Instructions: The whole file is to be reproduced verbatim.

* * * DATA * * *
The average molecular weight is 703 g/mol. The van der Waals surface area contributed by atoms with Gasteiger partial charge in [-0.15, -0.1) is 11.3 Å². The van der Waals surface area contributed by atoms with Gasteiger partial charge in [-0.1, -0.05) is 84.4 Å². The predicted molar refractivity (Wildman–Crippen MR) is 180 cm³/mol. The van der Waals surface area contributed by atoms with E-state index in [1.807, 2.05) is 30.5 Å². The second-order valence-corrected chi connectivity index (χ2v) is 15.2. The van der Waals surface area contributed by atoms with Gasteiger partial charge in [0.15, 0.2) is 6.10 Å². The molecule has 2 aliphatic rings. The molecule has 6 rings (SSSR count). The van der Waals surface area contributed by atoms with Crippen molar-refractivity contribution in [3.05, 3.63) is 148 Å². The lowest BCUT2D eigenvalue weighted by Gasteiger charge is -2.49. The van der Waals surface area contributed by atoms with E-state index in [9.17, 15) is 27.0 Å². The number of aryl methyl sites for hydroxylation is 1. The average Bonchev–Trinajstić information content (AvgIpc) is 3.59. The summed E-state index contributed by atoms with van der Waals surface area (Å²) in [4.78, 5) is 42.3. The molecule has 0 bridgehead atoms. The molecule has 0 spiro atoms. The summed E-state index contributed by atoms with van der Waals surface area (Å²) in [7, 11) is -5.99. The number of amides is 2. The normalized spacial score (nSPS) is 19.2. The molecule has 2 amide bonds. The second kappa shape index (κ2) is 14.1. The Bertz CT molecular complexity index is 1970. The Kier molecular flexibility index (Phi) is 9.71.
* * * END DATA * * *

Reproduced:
The average molecular weight is 703 g/mol. The van der Waals surface area contributed by atoms with Gasteiger partial charge in [-0.15, -0.1) is 11.3 Å². The van der Waals surface area contributed by atoms with Gasteiger partial charge in [-0.1, -0.05) is 84.4 Å². The predicted molar refractivity (Wildman–Crippen MR) is 180 cm³/mol. The van der Waals surface area contributed by atoms with E-state index in [1.807, 2.05) is 30.5 Å². The second-order valence-corrected chi connectivity index (χ2v) is 15.2. The van der Waals surface area contributed by atoms with Gasteiger partial charge in [0.15, 0.2) is 6.10 Å². The molecule has 2 aliphatic rings. The molecule has 6 rings (SSSR count). The van der Waals surface area contributed by atoms with Crippen molar-refractivity contribution in [3.05, 3.63) is 148 Å². The lowest BCUT2D eigenvalue weighted by Gasteiger charge is -2.49. The van der Waals surface area contributed by atoms with E-state index in [9.17, 15) is 27.0 Å². The number of aryl methyl sites for hydroxylation is 1. The average Bonchev–Trinajstić information content (AvgIpc) is 3.59. The summed E-state index contributed by atoms with van der Waals surface area (Å²) in [4.78, 5) is 42.3. The molecule has 0 bridgehead atoms. The molecule has 0 spiro atoms. The summed E-state index contributed by atoms with van der Waals surface area (Å²) in [7, 11) is -5.99. The number of amides is 2. The normalized spacial score (nSPS) is 19.2. The molecule has 2 amide bonds. The second kappa shape index (κ2) is 14.1. The Bertz CT molecular complexity index is 1970. The Kier molecular flexibility index (Phi) is 9.71.